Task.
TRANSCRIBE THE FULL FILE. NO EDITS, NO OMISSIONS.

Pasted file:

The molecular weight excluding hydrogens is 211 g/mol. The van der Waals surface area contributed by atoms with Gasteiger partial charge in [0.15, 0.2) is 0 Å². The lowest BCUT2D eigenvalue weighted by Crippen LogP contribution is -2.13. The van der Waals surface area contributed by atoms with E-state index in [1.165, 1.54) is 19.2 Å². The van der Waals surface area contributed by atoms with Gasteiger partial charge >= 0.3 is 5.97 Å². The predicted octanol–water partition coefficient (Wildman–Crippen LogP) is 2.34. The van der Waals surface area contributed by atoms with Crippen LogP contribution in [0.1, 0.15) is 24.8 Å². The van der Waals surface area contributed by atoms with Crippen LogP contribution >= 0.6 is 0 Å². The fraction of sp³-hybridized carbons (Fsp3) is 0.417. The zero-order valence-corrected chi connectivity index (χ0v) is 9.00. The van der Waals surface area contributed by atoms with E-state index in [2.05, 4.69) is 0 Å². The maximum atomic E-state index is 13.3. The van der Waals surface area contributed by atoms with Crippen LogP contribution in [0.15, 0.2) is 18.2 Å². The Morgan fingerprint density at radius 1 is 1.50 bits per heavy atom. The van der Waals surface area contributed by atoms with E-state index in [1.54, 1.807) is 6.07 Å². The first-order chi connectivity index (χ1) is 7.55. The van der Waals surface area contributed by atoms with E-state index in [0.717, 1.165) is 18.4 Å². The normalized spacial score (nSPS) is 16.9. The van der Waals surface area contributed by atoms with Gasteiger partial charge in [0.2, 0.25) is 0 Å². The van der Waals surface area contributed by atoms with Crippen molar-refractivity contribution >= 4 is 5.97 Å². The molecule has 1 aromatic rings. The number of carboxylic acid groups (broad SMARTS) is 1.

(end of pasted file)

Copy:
The molecular weight excluding hydrogens is 211 g/mol. The van der Waals surface area contributed by atoms with Gasteiger partial charge in [0.15, 0.2) is 0 Å². The lowest BCUT2D eigenvalue weighted by Crippen LogP contribution is -2.13. The van der Waals surface area contributed by atoms with E-state index in [1.165, 1.54) is 19.2 Å². The van der Waals surface area contributed by atoms with Gasteiger partial charge >= 0.3 is 5.97 Å². The predicted octanol–water partition coefficient (Wildman–Crippen LogP) is 2.34. The van der Waals surface area contributed by atoms with Crippen LogP contribution in [0.1, 0.15) is 24.8 Å². The van der Waals surface area contributed by atoms with Crippen LogP contribution >= 0.6 is 0 Å². The fraction of sp³-hybridized carbons (Fsp3) is 0.417. The zero-order valence-corrected chi connectivity index (χ0v) is 9.00. The van der Waals surface area contributed by atoms with E-state index in [2.05, 4.69) is 0 Å². The maximum atomic E-state index is 13.3. The van der Waals surface area contributed by atoms with Crippen LogP contribution in [0.15, 0.2) is 18.2 Å². The Morgan fingerprint density at radius 1 is 1.50 bits per heavy atom. The van der Waals surface area contributed by atoms with E-state index in [1.54, 1.807) is 6.07 Å². The first-order chi connectivity index (χ1) is 7.55. The van der Waals surface area contributed by atoms with E-state index in [0.717, 1.165) is 18.4 Å². The normalized spacial score (nSPS) is 16.9. The van der Waals surface area contributed by atoms with Gasteiger partial charge in [0.2, 0.25) is 0 Å². The van der Waals surface area contributed by atoms with Crippen molar-refractivity contribution >= 4 is 5.97 Å². The molecule has 1 aromatic rings. The number of carboxylic acid groups (broad SMARTS) is 1.